Telehealth, which is the management or delivery of health-related services through telecommunications technologies, has the potential to transform healthcare in the United Kingdom and around the world. It offers healthcare providers the means of tackling the twin challenges of an ageing population and limited resources, while for patients and their families, telehealth could help avoid admissions to and lengthy stays in hospital, as it can facilitate care in the home or the local community.
Professor Stanton Newman, Dean of the School of Health Sciences and a leading expert in telehealth, has undertaken research into the integration of health technologies in the healthcare pathway for different chronic conditions and individuals with different levels of severity. He notes that "while telehealth holds huge promise, it's important for us to recognise that we have a long way to go before we can easily and successfully implement such a programme throughout the country.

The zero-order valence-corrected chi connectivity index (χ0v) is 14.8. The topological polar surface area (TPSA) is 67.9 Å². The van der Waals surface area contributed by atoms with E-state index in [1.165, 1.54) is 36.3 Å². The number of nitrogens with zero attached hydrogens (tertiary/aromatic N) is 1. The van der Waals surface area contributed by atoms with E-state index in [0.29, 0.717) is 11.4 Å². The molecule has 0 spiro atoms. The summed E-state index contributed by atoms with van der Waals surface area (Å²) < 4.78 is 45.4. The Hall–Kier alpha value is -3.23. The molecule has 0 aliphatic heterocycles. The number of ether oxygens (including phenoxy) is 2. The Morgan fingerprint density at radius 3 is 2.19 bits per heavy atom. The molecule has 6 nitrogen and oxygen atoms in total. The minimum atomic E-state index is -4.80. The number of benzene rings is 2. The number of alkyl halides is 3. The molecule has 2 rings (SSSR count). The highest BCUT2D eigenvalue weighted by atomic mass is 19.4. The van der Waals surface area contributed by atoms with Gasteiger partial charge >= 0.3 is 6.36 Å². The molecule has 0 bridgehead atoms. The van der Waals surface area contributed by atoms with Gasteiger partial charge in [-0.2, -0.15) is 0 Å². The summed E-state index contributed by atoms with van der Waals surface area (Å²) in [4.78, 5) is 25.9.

We need research to demonstrate the best techniques to integrate telehealth into a sustainable and effective model that could not only save many lives, but also help the NHS save millions of pounds annually.
Key to the sustainability of a telehealth pathway for chronic conditions is ensuring that patients are able to utilise the additional information that telehealth can provide and change their behaviour to manage their condition.
To help bridge the gap between traditional and technology-based healthcare, Professor Newman has been involved in launching the Advancing Care Coordination and Telehealth Deployment (ACT) programme, a pan-European study that will uncover some of the barriers to implementation of telehealth services and establish best practice in the sector.